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How to Control Park Slope Traffic

It's another big week for cars in Park Slope, the neighborhood's second biggest issue after strollers and parents. First, there was the report released yesterday about how more than half of the cars on the street in the Brooklyn neighborhood are actually looking for parking. Today, Streetsblog previews a proposal to change a number of two-way avenues into one-ways and says that it's 1950's-era transportation planning. Both Sixth and Seventh Avenues would be made one-way, and Fourth Avenue would be narrowed. Streetsblog writes:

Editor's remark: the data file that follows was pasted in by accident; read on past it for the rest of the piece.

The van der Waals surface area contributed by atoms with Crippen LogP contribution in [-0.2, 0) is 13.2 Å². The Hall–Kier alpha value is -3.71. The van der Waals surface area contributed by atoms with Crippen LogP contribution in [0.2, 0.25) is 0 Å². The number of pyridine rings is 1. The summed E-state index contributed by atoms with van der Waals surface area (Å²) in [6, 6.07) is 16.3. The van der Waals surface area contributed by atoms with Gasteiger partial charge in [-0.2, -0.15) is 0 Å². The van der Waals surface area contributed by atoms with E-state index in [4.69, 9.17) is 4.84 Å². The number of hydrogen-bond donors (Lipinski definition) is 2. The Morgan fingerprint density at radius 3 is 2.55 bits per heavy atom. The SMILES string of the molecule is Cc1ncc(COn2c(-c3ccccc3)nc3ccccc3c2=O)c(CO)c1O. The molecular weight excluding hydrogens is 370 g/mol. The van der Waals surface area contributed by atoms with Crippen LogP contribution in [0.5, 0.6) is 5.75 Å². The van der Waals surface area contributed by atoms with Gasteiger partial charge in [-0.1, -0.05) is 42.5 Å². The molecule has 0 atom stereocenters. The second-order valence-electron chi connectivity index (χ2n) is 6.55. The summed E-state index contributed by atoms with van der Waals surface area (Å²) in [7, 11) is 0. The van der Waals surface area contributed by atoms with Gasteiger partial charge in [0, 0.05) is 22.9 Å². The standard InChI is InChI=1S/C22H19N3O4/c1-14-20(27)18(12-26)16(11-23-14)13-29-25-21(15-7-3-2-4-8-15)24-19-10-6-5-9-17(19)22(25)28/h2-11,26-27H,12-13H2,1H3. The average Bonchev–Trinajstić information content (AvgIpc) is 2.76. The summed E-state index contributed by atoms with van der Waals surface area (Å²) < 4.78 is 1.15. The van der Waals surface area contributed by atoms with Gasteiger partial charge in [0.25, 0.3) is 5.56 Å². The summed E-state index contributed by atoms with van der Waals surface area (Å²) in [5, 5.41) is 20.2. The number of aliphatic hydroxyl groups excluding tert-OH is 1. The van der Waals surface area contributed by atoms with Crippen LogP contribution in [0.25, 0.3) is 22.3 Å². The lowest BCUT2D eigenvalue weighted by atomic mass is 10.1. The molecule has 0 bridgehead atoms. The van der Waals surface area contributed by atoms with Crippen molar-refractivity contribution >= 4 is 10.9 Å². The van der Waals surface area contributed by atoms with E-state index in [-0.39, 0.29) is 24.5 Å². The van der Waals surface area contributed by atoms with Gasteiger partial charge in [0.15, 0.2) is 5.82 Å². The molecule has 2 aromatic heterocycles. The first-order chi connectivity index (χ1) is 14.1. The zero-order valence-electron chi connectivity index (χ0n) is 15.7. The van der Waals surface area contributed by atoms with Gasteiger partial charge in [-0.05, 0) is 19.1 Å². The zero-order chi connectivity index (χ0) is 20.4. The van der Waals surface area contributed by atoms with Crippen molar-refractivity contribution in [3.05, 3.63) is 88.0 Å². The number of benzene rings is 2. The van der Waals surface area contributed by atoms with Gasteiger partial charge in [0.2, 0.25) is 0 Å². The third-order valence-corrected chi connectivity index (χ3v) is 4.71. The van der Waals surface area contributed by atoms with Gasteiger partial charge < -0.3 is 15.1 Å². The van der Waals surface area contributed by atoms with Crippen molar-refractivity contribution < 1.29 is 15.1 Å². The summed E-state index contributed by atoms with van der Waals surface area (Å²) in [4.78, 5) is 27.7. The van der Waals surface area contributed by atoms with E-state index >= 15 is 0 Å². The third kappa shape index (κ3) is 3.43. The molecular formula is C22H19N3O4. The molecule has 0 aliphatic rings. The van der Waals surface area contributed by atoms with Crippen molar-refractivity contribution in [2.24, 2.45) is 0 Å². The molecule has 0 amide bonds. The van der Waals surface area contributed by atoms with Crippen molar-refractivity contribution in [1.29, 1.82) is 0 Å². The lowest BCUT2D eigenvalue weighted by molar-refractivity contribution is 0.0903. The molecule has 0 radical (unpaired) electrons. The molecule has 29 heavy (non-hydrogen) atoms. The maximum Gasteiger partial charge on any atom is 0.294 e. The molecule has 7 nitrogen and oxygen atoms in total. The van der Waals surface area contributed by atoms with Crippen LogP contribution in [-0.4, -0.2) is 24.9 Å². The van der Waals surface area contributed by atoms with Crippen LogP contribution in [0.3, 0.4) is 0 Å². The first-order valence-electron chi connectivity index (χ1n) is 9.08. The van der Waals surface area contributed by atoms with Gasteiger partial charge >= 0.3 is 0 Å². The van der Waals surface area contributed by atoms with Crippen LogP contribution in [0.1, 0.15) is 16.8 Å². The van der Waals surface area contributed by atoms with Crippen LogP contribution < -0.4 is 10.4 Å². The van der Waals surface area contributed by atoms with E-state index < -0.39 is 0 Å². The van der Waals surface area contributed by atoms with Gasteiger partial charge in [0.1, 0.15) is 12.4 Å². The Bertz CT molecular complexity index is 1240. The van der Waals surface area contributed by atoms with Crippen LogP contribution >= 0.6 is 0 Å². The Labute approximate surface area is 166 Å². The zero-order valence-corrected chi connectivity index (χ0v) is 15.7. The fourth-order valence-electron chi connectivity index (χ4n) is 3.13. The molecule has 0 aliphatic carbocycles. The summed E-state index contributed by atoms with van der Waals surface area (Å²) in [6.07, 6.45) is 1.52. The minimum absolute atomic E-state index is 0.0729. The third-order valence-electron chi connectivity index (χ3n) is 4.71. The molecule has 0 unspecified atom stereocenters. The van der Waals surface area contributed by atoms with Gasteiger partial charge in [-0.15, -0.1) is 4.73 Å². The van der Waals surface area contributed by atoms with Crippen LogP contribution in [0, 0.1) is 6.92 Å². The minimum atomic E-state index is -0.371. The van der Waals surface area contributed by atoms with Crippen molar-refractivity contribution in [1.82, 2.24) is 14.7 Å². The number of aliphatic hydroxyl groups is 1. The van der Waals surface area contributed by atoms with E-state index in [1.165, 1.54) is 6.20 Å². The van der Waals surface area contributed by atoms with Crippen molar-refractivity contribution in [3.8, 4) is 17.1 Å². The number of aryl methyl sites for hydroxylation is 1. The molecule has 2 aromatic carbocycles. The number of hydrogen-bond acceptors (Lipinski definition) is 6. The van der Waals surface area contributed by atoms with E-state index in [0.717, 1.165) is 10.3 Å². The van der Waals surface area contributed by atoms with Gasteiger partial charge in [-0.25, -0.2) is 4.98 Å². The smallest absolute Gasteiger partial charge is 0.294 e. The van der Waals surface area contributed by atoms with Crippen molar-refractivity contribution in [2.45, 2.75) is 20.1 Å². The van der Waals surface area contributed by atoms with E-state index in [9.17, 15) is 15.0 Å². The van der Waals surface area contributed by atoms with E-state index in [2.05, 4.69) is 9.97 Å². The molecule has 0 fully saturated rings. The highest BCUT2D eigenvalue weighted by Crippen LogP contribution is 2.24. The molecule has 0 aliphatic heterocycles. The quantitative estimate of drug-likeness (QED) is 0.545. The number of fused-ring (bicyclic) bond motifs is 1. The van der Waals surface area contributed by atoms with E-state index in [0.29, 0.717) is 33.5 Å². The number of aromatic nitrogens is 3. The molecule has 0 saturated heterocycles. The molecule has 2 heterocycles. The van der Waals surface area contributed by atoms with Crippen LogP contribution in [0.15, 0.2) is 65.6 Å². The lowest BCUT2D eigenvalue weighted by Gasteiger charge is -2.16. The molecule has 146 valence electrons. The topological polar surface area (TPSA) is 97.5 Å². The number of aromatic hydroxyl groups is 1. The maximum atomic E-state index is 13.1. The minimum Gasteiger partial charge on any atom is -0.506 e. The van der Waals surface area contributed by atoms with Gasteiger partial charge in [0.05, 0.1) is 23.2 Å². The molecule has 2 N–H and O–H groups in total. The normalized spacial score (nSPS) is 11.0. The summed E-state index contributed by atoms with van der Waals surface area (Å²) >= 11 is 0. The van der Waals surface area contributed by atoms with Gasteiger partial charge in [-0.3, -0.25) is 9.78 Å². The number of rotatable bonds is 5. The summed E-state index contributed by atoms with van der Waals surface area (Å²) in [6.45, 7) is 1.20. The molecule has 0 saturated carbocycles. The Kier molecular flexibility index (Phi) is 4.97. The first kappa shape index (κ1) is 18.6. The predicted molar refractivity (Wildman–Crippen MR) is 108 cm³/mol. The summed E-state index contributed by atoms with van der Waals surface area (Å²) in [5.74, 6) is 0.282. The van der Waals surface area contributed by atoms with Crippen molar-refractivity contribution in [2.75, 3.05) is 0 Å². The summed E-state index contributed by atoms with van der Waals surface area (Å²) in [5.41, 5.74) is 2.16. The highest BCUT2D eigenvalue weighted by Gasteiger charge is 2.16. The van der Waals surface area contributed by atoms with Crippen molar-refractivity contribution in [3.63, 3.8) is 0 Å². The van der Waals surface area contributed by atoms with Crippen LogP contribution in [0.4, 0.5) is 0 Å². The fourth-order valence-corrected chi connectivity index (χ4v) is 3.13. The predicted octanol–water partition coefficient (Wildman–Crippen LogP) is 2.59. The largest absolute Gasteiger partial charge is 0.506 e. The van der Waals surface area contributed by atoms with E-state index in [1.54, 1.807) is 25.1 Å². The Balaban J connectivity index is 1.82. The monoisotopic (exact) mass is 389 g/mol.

Engineers and planners specializing in the practice of traffic calming and the development of pedestrian-friendly neighborhoods generally advocate the opposite of DOT's plan. That is why many cities and towns are converting their 1950's era multi-lane, one-way, through-traffic streets back to slower, more locally-oriented, two-way streets.The plan hasn't been formally released.
· DOT to Propose Radical New Traffic Plan for Park Slope [Streetsblog]
· No Parking Slope [Streetsblog]
· Park Slope Parents Fight for the Right to Shop and Race Maclarens [Curbed]